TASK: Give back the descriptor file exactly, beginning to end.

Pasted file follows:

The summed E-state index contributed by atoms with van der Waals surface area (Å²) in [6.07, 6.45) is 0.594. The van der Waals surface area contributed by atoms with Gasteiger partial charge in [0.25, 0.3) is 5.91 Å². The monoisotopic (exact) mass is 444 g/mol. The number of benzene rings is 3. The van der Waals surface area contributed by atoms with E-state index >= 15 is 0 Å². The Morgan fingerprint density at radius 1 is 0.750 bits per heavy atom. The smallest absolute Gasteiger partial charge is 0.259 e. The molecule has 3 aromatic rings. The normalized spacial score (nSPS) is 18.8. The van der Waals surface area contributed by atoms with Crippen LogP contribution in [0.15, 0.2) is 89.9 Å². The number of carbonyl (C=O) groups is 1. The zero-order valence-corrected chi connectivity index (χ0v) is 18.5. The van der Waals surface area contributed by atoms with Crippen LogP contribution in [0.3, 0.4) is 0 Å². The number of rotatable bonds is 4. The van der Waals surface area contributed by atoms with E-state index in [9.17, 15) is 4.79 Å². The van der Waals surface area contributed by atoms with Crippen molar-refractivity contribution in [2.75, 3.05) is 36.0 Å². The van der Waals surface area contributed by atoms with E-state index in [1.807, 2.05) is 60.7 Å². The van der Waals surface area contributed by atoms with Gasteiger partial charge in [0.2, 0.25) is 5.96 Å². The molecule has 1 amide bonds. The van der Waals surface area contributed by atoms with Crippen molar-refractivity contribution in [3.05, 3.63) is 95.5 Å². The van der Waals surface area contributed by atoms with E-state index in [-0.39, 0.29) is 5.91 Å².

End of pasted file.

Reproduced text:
The summed E-state index contributed by atoms with van der Waals surface area (Å²) in [6.07, 6.45) is 0.594. The van der Waals surface area contributed by atoms with Gasteiger partial charge in [0.25, 0.3) is 5.91 Å². The monoisotopic (exact) mass is 444 g/mol. The number of benzene rings is 3. The van der Waals surface area contributed by atoms with E-state index >= 15 is 0 Å². The Morgan fingerprint density at radius 1 is 0.750 bits per heavy atom. The smallest absolute Gasteiger partial charge is 0.259 e. The molecule has 3 aromatic rings. The normalized spacial score (nSPS) is 18.8. The van der Waals surface area contributed by atoms with Crippen LogP contribution in [0.15, 0.2) is 89.9 Å². The number of carbonyl (C=O) groups is 1. The zero-order valence-corrected chi connectivity index (χ0v) is 18.5. The van der Waals surface area contributed by atoms with Crippen LogP contribution in [0.3, 0.4) is 0 Å². The number of rotatable bonds is 4. The van der Waals surface area contributed by atoms with E-state index in [9.17, 15) is 4.79 Å². The van der Waals surface area contributed by atoms with Crippen molar-refractivity contribution in [2.75, 3.05) is 36.0 Å². The van der Waals surface area contributed by atoms with E-state index in [1.807, 2.05) is 60.7 Å². The van der Waals surface area contributed by atoms with Gasteiger partial charge in [0.2, 0.25) is 5.96 Å². The molecule has 1 amide bonds. The van der Waals surface area contributed by atoms with Crippen molar-refractivity contribution in [3.05, 3.63) is 95.5 Å². The van der Waals surface area contributed by atoms with E-state index in [-0.39, 0.29) is 5.91 Å².